Lots of therapy was needed in order for me to understand my diagnosis of trauma, PTSD and the resulting anxiety and depression.  Once I allowed myself to open up to my therapist, the pieces of this mind-puzzle all started to make sense.  Instead of feeling like a freak show living inside a normal looking person, I began to understand and accept myself.  Gradually, I was able to build my own reservoir of self-sufficency through practicing mindfulness, meditation and self-compassion.

My husband left this morning for a long business trip and I was able to say goodbye without any of the old fear and anxiety creeping up. My two feet felt solidly planted on the ground. I feel strong and capable. And I feel proud of myself for navigating a very difficult course.

If you suffer from anxiety, depression, trauma or PTSD like I DO, or know someone who is struggling with these issues, I hope the articles below will help you learn more about these issues and how mindfulness, meditation & self compassion can soothe the symptoms.

3 Ways Mindfulness Decreases Depression

Link Between Self Compassion & Anxiety Reduction

Why Don’t PTSD Survivors Feel Safe

Inner Critic on Blast

I’ve been amazed by the support and outreach that I received after posting Down Day here on my blog and on Facebook.  Feeling propelled by the positive responses, I have had a million thoughts racing through my mind about what I want to write about next. My desk is surrounded by writing notebooks, old journals and a stack of books that guided me along my journey, any of which provide a hundred or more writing topics.  I can’t turn on the T.V. or open the internet without seeing an article on mental health. All incredibly inspiring – so what’s the problem??

I realized today that I had acquiesced to a self-imposed pressure of “perfect writing” (no such thing) for the “perfect reader” (anyone who I may be able to positively effect), after going public last week with some of my innermost thoughts and struggles.  Instead of writing for healing, I was frozen in perfectionist fear thoughts: “How is this story going to be interpreted?” “Who is going to judge me if I share this?” “Who am I to be writing with any authority on mental health issues??”  “My writing SUCKS and I have nothing of value to say!” DELETE YOUR BLOG, YOU BIG.FAT.DUMMY!!!”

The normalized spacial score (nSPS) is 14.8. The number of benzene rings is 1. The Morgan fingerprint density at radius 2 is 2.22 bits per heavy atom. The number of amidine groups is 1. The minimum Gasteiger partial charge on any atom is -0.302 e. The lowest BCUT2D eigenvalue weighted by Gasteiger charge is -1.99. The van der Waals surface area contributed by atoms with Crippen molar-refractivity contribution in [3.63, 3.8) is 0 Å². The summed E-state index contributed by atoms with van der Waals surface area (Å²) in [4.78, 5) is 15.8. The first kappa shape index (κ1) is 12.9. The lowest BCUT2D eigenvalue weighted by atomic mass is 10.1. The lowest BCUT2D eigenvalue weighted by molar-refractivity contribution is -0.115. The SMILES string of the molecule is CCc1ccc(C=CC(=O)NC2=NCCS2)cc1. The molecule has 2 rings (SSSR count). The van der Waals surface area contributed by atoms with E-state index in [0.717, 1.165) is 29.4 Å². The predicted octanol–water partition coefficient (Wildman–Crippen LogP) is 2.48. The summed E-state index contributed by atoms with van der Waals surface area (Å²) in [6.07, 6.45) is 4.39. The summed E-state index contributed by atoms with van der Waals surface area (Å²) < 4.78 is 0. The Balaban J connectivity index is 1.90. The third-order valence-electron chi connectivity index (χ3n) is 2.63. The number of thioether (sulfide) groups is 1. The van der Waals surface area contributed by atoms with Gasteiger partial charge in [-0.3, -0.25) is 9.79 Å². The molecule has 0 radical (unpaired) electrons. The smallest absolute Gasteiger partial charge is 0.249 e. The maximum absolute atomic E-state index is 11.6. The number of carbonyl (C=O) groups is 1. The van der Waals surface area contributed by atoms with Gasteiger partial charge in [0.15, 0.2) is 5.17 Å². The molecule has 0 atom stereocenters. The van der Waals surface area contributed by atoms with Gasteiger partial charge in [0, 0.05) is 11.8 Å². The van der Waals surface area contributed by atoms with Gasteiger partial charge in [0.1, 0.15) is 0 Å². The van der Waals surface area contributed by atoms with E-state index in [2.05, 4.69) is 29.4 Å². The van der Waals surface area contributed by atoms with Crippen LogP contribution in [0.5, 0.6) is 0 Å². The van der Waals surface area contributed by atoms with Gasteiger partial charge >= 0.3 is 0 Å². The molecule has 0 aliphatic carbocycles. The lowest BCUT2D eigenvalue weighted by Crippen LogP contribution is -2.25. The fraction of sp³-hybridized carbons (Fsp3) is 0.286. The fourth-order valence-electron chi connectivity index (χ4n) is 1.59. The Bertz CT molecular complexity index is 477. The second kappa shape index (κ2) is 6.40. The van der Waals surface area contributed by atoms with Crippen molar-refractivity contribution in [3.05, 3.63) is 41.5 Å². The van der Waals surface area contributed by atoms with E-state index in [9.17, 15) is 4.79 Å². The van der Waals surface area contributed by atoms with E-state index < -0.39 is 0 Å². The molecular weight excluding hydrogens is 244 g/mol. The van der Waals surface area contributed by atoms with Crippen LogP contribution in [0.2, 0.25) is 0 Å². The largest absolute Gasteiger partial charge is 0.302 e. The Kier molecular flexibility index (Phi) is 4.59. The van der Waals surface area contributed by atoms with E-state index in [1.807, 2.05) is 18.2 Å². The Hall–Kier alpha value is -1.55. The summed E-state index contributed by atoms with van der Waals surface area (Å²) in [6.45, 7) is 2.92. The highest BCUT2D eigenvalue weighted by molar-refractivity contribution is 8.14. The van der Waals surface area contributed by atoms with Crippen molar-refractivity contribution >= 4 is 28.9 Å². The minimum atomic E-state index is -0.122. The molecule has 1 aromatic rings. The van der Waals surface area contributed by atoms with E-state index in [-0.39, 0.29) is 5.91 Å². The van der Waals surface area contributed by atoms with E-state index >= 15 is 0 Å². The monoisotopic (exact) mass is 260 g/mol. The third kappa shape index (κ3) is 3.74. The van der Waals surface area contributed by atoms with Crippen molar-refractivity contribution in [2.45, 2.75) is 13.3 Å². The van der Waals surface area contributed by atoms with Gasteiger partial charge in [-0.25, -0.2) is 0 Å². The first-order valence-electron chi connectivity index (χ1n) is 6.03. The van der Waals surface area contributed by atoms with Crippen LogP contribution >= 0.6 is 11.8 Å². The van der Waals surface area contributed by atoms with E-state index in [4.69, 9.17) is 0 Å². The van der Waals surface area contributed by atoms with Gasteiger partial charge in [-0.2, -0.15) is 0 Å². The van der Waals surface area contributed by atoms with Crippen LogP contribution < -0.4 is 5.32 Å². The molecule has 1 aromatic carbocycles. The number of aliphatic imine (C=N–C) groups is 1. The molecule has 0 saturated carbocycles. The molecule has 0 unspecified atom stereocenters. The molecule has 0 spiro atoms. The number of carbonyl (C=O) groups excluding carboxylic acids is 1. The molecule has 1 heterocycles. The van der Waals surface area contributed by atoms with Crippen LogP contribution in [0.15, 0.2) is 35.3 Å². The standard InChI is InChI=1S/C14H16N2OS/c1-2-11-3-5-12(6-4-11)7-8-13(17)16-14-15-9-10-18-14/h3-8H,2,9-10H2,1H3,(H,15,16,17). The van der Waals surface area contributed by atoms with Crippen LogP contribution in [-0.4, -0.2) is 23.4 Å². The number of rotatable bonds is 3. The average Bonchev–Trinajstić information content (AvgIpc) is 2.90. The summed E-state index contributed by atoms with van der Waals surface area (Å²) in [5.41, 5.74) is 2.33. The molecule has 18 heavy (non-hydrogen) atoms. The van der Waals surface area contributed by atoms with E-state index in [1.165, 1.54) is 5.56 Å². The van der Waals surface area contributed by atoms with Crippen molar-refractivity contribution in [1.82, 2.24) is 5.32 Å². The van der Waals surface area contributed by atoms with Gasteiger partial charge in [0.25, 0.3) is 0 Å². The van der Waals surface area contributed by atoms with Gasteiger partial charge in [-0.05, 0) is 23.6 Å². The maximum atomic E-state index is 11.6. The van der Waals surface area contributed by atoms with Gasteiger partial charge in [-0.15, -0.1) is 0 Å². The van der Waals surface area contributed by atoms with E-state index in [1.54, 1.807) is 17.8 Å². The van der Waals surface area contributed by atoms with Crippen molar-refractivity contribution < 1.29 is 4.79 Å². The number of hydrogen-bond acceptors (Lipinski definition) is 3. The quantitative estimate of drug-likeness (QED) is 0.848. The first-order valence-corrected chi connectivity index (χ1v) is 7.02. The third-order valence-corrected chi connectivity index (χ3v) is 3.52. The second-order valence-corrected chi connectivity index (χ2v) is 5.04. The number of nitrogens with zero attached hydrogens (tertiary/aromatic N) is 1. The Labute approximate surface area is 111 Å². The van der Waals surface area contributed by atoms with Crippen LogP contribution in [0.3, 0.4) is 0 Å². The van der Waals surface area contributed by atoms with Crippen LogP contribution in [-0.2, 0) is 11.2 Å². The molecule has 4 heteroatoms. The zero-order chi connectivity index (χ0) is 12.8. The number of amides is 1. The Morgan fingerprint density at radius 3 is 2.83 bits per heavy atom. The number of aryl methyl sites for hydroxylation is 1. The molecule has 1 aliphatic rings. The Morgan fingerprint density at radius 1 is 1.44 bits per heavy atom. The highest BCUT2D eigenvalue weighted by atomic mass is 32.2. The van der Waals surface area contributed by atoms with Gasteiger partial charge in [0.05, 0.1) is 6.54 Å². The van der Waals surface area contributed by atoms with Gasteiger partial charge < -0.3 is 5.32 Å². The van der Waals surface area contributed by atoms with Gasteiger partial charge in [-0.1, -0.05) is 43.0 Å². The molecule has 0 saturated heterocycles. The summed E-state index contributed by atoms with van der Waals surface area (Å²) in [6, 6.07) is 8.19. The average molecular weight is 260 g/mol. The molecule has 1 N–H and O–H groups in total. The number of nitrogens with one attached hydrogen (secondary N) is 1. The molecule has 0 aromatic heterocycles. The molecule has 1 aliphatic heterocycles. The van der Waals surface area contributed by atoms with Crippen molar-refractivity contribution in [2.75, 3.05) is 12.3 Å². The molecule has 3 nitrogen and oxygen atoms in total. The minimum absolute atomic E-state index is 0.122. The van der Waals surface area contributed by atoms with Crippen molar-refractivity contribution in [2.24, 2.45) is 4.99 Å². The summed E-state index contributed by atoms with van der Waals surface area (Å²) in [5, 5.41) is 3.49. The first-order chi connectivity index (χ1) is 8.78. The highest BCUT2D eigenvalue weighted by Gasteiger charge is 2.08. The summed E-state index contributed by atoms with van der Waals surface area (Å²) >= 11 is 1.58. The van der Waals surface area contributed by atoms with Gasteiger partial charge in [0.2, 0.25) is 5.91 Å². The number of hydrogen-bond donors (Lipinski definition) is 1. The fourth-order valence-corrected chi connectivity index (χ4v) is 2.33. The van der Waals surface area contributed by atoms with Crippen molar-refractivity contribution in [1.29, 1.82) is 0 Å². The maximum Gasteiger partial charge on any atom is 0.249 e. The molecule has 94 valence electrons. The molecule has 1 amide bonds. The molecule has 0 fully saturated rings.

Whoah. That escalated quickly.  The Inner Critic had armored up and was using FEAR as her weapon of choice.

I think I have my topic.

The Inner Critic wants us to stay small and quiet in order to feel safe. She hyperbolizes negative thought patterns and seeks to minimize growth and healing. Fear and the IC rely on one another, just a like a couple of BFFs, and they love to treat us to episodes of “Lifestyles of the Anxiety and Panic-ridden.”

So what can we do to quiet this Inner Critic in order to live more joyful and authentic lives? We must first learn to take away her power, which thrives in fear, shame and feelings of unworthiness.

“The dark does not destroy the light; it defines it. It’s our FEAR of the dark that casts our joy into the shadows.” – Brene Brown, The Gifts of Imperfection

Sometimes I need to break things down very simply in order to fully process them, so let me do that with this quote:

  • The dark = traumatic experiences, things we keep hidden from others & sometimes ourselves
  • does not destroy = has no power over
  • the light = joy, love, happiness, shared common experience
  • it defines it = through our processing, acceptance and integration of the most difficult times of our lives, we are able to fully live as we are intended; our highest purpose & most authentic selves
  • It’s our FEAR of the dark = our worry over possible outcomes or side effects of dealing with the scary stuff
  • that casts our joy into the shadows = we are deprived of a life of joy if we allow fear to define and control us

So, in applying this quote to my writer’s block:

  • The dark = my inner critic
  • does not destroy = has no power over
  • the light = helping others through shared common experiences, personal healing
  • it defines it = years of accumulated negative self talk and personal judgement want to keep my in my safety zone, but I no longer want to live in that constricted space
  • It’s our FEAR of the dark = if I “go there,” share too much will I be rejected? what does the future hold if I continue on this path?
  • that casts our joy into the shadows = swirling thoughts, distraction, the voice of the inner critic could win out over the light, if I let them

I used writer’s block somewhat lightly as an example of how we can quiet the voice of the Inner Critic, but this process works in breaking down deeper issues as well.

For too many years my joy was cast to the shadows because I was afraid of the repercussions of acknowledging my real life struggles. I honestly didn’t think I could handle the reliving and retelling of some of those traumatic experiences, so I listened to the voice of the Inner Critic who affirmed my fear and feelings of unworthiness. But suffering endured and true joy was cast aside.

The good news is that the Inner Critic is disarmed in the face of mindfulness, love and self compassion. Now, when she starts yammering away, I acknowledge her: “Oh hey there, IC. Let’s have a chat. I really don’t need you here anymore. Fear does not control me. I am not ashamed of who I am. I am driven by the light. And light overcomes your darkness.”

If you struggle with the loud, obnoxious voice of an Inner Critic, disarm her. You can learn how to take a few steps toward deescalation by listening to this short guided meditation: “A Basic Meditation to Tame Your Inner Critic.” There is such relief to be found in the silence. You deserve to rest.